How to Know When You Have a Positive Body Image

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I’m Sarah (she/her), a Toronto-based writer, anti-diet nutritionist, and Certified Intuitive Eating Counsellor. I teach folks how to have a healthy relationship with food and accept their natural body size.

Hi, I'm Sarah

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While many of us are familiar with negative body image and can identify when we’re having a bad body image day, how do we know when our body image is positive?

What is body image, anyway?

Before we dive in, let’s get on the same page about what body image is. For one,  the way we perceive our body is not the same as our actual body, even though they often get confused. People of all shapes and sizes struggle with negative or poor body image, and it’s possible for people in all shapes and sizes, despite cultural expectations, to feel at least neutral toward the body they inhabit. The National Eating Disorders Collaboration defines body image as “a person’s perception of their physical self and the thoughts and feelings, positive, negative or both, which result from that perception.”

the 4 forms of body image

Body image refers to the picture you have of yourself in your mind (perceptual body image), which may bear little to no resemblance to the way you actually appear; how you feel about your body (affective body image); preoccupation with size, shape, weight, muscle tone, and so on (cognitive body image); and various behaviours, such as compensatory movement or disordered eating, used to manipulate your size or shape (behavioural body image.) It’s common for folks plagued by poor body image to report concerns related to each area, though this isn’t universally the case.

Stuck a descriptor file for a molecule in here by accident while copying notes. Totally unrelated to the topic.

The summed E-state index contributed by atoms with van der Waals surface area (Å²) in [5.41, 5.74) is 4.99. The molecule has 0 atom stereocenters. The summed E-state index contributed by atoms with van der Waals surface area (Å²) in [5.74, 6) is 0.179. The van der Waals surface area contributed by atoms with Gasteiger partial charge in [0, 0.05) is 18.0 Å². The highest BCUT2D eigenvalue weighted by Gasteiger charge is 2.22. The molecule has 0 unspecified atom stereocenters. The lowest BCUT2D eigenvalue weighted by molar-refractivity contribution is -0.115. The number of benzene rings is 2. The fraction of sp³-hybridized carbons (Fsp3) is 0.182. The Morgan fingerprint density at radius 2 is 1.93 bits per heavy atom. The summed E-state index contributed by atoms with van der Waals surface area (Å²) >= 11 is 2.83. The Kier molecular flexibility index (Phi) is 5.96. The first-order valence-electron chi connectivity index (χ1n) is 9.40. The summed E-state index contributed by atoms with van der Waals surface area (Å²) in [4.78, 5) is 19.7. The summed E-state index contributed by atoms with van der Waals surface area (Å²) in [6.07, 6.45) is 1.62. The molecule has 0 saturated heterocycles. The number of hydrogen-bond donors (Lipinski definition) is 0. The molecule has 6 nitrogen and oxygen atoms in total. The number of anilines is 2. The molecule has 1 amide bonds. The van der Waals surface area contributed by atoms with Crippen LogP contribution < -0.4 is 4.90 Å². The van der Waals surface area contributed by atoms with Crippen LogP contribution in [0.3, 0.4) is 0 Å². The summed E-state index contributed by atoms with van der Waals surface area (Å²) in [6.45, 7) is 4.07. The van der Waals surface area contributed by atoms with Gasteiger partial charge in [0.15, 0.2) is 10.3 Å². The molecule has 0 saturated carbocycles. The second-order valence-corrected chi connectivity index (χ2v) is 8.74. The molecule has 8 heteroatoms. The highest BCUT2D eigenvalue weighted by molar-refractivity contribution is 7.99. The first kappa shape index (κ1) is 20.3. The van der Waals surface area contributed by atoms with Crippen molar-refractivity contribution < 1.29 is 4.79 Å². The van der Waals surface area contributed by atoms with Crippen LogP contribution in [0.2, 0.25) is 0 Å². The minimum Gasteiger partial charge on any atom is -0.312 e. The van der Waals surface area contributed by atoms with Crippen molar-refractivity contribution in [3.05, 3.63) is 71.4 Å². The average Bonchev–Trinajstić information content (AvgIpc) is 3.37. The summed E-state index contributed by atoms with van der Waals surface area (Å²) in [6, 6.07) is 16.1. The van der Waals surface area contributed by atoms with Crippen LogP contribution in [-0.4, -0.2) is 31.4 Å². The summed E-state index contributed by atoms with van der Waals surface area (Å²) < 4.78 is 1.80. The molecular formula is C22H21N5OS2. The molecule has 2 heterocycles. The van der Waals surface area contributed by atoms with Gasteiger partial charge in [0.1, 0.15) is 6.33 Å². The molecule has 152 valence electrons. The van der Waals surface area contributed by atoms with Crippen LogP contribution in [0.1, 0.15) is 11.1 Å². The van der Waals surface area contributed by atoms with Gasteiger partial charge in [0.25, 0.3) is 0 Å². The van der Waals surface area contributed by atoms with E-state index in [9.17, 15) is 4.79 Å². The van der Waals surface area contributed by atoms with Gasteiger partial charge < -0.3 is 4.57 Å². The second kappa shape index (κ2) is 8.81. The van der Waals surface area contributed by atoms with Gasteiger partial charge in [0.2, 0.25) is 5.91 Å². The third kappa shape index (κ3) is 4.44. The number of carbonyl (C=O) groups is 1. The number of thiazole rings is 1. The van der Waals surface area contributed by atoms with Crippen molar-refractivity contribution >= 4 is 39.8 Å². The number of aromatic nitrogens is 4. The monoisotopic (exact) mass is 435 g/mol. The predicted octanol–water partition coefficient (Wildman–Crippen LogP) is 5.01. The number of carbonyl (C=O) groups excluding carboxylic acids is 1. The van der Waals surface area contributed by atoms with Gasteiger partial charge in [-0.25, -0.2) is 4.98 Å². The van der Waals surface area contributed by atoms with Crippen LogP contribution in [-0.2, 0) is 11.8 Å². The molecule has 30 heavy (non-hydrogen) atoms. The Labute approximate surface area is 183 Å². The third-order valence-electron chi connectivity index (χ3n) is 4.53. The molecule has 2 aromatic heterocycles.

body image influencers

Our body image is impacted by a number of factors, most notably our family of origin, community, culture, friends and acquaintances, structural and systemic oppression (e.g. racism, fat phobia, healthism, transphobia, homophobia, sexism, xenophobia, ableism, etc), trauma and adverse events, the media (social, television, movies, the internet, advertising, magazines, so on), and more. In my experience, body image is multi-factorial, which is why I think strengthening it requires several strategies.

positive body image takes time.